>Illegally Driving Under the Influence of Legally Prescribed Medication

>While the majority of DUI offenses stem from the use of alcohol or illegal drugs, it’s becoming common to get a DUI in Seattle for driving under the influence of anything that leaves you impaired. This means that a Seattle driver runs the risk of a DUI by driving while under the influence of perfectly legal prescription or over-the-counter medications.

Possessing and ingesting over-the-counter and prescription medications is legal, but so is alcohol. So, like alcohol, if an officer believes that prescriptions have impaired driving, it can still result in a DUI. The penalties for driving under the influence of over-the-counter or prescription medication are the same as driving under the influence of alcohol or illegal drugs.

Even though both may have impairing effects, medication does differ from alcohol in a DUI case. For alcohol, detection of it’s the BAC can be done by breath or blood test and 0.08 is a known legal limit throughout the country. For medicated driving, there is no agreed-upon limit for which impairment has been scientifically calculated. Furthermore, determining current drug levels can be difficult, since some drugs linger in the body for a period of days or weeks after initial ingestion.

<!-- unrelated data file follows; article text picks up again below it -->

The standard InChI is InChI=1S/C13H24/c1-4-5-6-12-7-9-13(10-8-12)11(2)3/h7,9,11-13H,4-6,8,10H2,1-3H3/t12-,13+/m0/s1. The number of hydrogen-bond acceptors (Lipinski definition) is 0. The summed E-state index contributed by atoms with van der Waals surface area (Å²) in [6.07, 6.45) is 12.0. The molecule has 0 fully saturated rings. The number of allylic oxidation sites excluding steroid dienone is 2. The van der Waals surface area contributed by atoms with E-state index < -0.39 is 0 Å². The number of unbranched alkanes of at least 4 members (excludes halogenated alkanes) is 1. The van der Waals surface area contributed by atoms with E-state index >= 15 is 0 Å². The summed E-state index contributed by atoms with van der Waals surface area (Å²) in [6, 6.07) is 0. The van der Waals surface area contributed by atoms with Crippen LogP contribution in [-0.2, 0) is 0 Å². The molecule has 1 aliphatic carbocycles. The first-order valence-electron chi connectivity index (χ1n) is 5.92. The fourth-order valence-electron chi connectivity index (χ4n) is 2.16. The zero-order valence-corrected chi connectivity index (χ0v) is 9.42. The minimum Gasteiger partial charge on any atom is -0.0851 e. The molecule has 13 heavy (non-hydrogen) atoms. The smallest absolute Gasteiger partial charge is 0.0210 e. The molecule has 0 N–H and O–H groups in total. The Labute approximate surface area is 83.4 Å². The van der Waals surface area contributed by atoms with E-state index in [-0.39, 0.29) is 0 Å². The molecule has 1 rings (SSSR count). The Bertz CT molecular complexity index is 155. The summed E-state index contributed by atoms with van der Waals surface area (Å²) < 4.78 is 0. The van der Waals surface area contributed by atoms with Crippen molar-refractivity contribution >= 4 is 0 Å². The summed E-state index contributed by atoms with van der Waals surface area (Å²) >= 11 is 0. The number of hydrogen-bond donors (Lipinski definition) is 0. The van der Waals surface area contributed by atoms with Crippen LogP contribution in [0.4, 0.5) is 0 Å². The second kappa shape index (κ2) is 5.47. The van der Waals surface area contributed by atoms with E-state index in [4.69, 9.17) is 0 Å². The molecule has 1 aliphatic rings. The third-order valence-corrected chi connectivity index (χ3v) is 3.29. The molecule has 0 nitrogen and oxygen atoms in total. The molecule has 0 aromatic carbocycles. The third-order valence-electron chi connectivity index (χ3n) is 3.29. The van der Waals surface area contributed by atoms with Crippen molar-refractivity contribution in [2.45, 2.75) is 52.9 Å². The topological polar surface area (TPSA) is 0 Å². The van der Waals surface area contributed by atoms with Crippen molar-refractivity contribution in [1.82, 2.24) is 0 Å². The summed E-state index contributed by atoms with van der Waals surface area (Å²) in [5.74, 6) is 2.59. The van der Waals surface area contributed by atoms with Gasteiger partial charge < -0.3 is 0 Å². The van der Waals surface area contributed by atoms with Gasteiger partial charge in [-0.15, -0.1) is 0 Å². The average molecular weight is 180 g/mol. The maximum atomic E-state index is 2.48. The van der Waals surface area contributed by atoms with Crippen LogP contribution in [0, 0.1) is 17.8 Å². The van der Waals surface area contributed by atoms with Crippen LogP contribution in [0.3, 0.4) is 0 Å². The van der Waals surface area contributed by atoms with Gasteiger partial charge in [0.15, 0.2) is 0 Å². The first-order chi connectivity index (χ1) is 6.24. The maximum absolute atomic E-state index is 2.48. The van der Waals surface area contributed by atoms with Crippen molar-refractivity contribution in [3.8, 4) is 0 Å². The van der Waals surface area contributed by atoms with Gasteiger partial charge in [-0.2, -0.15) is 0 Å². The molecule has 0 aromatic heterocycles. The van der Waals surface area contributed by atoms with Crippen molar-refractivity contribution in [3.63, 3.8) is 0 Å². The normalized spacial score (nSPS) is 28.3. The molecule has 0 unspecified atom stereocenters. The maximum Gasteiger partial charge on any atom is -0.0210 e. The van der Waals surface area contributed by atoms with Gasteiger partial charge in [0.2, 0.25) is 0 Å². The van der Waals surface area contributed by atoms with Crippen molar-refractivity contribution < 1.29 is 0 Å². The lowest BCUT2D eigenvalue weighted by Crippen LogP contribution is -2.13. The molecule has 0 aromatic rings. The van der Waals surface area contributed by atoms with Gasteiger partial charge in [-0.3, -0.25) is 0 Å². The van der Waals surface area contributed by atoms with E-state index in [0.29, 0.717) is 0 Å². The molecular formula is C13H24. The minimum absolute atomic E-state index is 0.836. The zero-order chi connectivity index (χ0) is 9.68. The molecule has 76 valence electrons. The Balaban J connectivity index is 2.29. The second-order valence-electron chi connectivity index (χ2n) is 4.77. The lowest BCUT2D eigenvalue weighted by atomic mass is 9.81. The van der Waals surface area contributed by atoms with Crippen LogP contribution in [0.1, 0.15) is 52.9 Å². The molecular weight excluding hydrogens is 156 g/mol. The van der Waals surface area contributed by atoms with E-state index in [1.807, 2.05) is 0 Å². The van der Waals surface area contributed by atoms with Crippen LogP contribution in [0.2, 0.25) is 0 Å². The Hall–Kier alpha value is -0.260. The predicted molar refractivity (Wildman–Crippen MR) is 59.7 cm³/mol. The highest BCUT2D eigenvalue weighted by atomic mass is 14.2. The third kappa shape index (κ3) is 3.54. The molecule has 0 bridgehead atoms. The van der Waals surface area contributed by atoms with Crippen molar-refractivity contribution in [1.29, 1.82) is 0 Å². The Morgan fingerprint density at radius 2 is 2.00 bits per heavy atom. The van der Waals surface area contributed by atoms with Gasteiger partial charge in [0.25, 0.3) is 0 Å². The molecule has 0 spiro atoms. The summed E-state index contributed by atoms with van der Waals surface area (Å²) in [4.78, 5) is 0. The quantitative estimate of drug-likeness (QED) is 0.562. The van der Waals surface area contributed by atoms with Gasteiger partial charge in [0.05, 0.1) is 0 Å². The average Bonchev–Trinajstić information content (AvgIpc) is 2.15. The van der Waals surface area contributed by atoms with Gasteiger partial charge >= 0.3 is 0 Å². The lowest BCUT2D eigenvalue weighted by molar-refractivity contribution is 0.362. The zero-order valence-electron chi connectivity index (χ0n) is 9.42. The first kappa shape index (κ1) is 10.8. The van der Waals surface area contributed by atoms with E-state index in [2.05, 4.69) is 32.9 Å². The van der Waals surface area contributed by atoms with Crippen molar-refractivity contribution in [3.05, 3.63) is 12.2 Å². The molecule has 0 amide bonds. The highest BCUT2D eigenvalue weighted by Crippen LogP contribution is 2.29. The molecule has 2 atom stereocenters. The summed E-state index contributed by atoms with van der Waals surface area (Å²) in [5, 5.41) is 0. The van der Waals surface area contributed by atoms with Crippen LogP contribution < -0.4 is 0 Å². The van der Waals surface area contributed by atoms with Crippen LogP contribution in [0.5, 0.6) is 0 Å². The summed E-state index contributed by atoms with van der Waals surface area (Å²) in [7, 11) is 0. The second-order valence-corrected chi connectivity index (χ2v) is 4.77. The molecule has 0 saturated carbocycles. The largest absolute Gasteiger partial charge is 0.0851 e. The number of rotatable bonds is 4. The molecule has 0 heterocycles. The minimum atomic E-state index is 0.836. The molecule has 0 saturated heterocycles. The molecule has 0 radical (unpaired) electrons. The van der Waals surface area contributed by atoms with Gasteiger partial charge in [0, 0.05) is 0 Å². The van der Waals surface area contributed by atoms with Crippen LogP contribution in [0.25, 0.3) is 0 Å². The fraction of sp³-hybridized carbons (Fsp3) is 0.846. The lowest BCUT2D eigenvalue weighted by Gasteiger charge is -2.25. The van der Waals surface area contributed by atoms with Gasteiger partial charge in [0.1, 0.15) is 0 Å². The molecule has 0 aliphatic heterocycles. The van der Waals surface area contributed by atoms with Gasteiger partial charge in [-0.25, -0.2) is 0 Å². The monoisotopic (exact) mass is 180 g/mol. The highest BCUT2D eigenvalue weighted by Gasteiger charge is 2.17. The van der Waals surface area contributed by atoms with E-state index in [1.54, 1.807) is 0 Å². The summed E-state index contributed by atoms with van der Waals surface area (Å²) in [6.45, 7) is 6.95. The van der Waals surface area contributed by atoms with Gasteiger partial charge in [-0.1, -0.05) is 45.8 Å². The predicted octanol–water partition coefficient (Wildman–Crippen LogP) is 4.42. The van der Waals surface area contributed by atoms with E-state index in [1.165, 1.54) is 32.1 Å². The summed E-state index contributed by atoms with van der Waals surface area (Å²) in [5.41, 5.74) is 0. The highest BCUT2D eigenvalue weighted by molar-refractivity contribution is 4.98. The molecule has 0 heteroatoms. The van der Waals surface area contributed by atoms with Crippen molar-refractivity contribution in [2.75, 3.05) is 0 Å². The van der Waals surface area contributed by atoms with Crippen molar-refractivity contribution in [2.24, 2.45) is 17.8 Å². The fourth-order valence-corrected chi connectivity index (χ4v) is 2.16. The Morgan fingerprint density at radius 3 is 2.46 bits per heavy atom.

Some states have made it illegal to drive with any detectable level of prohibited drugs in the blood. But setting any kind of limit for prescription medications is far more complicated, partly because the complex chemistry of drugs makes their effects more difficult to predict than that of alcohol. Determining whether a driver took drugs soon before getting on the road can be tricky, since some linger in the body for days or weeks.

There is no reliable data on how many drivers are impaired by prescription drugs, but law enforcement agencies are putting police officers through special training to spot signs of drug impairment and clamoring for better technology to detect it. Washington is among those states that now has trained drug recognition experts (“DRE”) trained to spot signs of impairment in drivers.

The police may struggle, however, with the challenge of prosecuting someone who was taking valid prescriptions. In an interview with the New York Times, Mark Neil, senior attorney at the National Traffic Law Center, stated: “How do we balance between people who legitimately need their prescriptions and protecting the public? It becomes a very delicate balance.”

Police are arguably casting too wide a net and unfairly punishing people who are taking prescriptions as directed. With Washington’s vague definition of “impairment” including “driving while under the influence of drugs,” police have great discretion in who they decide to stop and arrest for an alleged DUI charge.

References:
http://www.nytimes.com/2010/07/25/us/25drugged.html?_r=1